Arthur St. Clair (minister)

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Arthur W. St. Clair was a community leader in Brooksville, Florida who was murdered in 1877 by a mob days after he presided over the marriage of a black man and a white woman in the area that is now Dade City, Florida.[1][2] Controversy followed as efforts to investigate the white men accused of killing him were stymied. The courthouse burned.[1]

St. Clair was a slave on the plantation owned by John and Marina Sanderson May (who owned much of the land around what later became the town). After the American Civil War, he was Hernando County's first post-Civil War voter registrar[1] (1867-1868).[3] He submitted an affidavit to congress alleging instances of ineligible voting during the November 1876 election for State Legislature.[4]

St. Clair was a Baptist minister and founded Bethlehem Progressive Baptist Church. He also founded Hernando County's first school for blacks with his brother Hampton Sinclair.[1] He was appointed by Florida's governor to lead the state's Third Brigade militia.[1] He was a Hernando County Commissioner from 1875 until 1877.[3][5]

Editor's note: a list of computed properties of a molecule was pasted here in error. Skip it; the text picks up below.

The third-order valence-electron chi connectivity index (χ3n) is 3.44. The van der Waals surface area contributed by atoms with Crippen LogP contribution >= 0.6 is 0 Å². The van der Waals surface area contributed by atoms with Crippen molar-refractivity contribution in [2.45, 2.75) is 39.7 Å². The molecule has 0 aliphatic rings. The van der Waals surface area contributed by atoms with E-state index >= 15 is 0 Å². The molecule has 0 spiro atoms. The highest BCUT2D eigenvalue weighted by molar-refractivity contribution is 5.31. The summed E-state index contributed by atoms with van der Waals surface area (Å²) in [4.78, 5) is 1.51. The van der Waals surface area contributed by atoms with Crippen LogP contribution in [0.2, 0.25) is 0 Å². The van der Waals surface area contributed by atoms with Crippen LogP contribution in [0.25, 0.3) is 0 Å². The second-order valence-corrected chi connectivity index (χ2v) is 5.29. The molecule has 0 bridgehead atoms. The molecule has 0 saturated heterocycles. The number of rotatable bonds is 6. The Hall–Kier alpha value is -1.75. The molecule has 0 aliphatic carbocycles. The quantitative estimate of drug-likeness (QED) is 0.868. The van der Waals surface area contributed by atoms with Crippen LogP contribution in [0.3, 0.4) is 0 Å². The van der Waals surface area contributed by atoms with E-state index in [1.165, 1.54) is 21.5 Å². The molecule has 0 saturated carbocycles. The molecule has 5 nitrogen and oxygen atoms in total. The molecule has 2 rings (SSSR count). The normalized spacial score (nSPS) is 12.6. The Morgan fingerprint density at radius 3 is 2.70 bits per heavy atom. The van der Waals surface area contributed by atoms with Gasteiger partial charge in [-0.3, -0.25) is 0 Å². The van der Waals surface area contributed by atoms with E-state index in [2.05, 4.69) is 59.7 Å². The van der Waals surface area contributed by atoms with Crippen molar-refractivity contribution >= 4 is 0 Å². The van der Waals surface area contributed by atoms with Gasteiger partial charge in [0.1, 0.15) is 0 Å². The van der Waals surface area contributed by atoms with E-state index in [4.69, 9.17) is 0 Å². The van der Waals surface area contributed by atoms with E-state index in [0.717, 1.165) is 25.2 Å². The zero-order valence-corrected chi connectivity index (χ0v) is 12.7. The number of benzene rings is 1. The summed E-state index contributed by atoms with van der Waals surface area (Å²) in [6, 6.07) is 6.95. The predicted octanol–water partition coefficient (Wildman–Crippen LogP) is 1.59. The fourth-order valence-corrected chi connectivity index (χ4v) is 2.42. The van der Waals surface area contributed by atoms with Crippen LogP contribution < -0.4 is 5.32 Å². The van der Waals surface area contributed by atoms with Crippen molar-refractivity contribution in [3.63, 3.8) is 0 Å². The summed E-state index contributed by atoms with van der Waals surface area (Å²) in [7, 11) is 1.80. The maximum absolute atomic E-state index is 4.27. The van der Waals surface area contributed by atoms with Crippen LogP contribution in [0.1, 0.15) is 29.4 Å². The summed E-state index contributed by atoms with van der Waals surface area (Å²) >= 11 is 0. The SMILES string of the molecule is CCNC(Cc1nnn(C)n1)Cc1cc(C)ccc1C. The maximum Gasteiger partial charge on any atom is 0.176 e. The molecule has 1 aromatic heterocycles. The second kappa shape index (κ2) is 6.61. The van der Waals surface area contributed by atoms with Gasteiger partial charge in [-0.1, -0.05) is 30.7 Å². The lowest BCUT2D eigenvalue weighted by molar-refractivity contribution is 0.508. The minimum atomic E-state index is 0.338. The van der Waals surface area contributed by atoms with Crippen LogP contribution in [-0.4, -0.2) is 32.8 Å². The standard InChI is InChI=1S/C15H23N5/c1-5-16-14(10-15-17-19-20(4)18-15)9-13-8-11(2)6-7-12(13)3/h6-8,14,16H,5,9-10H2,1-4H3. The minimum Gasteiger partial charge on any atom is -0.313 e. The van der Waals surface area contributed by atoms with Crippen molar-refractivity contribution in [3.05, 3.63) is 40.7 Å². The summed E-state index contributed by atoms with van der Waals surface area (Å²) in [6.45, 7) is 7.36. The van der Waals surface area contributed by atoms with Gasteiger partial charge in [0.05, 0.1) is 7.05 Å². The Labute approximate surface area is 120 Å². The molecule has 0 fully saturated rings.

He was a candidate for office in the state Legislature three times as a Republican and would have been a fourth time but was murdered two months before the election. The killing took place after he presided over the marriage of Dave James and Lizzie Day, an interracial marriage (miscegenation). He was on his way back to Brooksville from the area that is now Dade City, Florida.[5]

The county courthouse was destroyed in a fire that destroyed records including those related to the case and was followed by other obstructions of efforts seeking justice in the case.[1]

The Brooksville City Council named him a Great Brooksvillian in 2007, the city's sixth person designated with the honor and its first African-American so honored.[1]

References[edit]

  1. ^ a b c d e f g Former Slave Is Sixth Great Brooksvillian; City honors the slain founder of a church and a school St. Petersburg Times on Oct. 4, 2007 by LOGAN NEILL
  2. ^ "Hernando's 100-year-old courthouse part of long, slow journey to justice". Tampa Bay Times. Retrieved 2017-03-24. 
  3. ^ a b Florida's Black Public Officials, 1867-1924 by Canter Brown
  4. ^ Congressional Serial Set. U.S. Government Printing Office. 1877-01-01. p. 161. 
  5. ^ a b Like water covered the sea: the African American freedom struggle in Florida, 1877-1920] Paul Ortiz, Duke University. Dept. of History Duke University, 2000 1194 pages page 99, 100

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